Race cars may be more powerful than their street counterparts, but that doesn’t mean it can take care of itself. Before you get on the track, make sure that your car is in good condition. Generally speaking, race cars should be inspected every week, although the frequency may vary depending on how often you race.
Before anything else, give your car a thorough cleaning. It doesn’t matter if you race off-road, a street circuit or an oval, because dirt and other particles will find their way in the car. Many people like to use a pressure washer, but race cars have a lot of sensitive parts that shouldn’t get drenched. For instance, a pressure washer can damage the ignition, electrical systems, brake caliper seals, engine, transmission and other delicate components. Instead of a pressure washer, use a garden hose, bucket full of water and soap. This will take more work, but you don’t run the risk of damaging any parts.
Check the Shock Absorbers
Shock absorbers bear the brunt of the pressure when you race, so clean and inspect them weekly, cleaning and if necessary replacing them. Make sure to check the shaft and body for dings, bends and dents, particularly bends. You should look for signs of worn out seals, and make sure the rod guides don’t let the piston get misaligned because it leads to premature wear and tear. When you do clean rod ends and rubber seals, be certain you use an electrical cleaner that’s designed for race cars.
Inspect the Suspension
Suspension linkages are very important so you should check the spindles for any signs of cracks or spindles. If you don’t have a spindle checker you should get one. Note that spindle eyes have to line up through the tapers’ center, and these can get misaligned when racing on a bumpy track so check it regularly.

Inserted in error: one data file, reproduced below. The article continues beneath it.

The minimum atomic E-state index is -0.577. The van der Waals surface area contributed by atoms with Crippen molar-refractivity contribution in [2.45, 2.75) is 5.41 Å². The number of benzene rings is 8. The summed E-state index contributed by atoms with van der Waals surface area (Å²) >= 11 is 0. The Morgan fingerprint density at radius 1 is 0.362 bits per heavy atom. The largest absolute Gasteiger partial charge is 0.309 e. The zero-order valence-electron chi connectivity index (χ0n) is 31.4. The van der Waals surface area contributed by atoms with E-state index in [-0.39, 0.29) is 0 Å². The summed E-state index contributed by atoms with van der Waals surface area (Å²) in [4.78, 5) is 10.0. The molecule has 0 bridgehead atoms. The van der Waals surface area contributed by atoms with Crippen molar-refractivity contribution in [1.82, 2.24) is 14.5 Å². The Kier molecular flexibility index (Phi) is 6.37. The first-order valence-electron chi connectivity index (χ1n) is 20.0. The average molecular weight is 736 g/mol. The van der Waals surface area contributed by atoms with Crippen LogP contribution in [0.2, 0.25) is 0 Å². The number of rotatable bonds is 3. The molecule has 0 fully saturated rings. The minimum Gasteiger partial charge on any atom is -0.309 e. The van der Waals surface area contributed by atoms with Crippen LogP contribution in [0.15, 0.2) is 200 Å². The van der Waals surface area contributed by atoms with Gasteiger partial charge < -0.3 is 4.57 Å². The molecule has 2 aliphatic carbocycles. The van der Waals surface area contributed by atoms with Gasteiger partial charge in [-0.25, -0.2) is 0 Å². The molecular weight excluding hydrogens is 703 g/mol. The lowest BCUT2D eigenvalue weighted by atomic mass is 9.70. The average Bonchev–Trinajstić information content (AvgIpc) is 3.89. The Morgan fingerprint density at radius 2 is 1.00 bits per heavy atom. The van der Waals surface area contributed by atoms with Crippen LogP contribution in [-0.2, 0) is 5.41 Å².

You should also inspect the ball joints and make sure they’re straight. To do this, just remove the shock and spring and steer the vehicle right and left. If you notice the spindle moving up and down or behaving erratically, check the ball joint because it’s probably misaligned. Ball joints also need greasing and you need to inspect the rod ends for extraneous slop, and lubrication is required as well. You also need to inspect the upper control arm for bends, because the slightest bend can result in a bind.
Finally, you need to clean the radiator regularly, because a plugged or leaking radiator that doesn’t cool quickly can cause serious problems. If you race on dirt tracks, clean the radiator once a week with a low pressure water hose. When washing, flush back to front so dirt is pushed out, and while you’re cleaning check the radiator hose clamps for leaks or damage.
Finally, don’t forget to bolt your race car. The more you race, the higher the odds that a few bolts will be loosened here and there, so check the car before each race.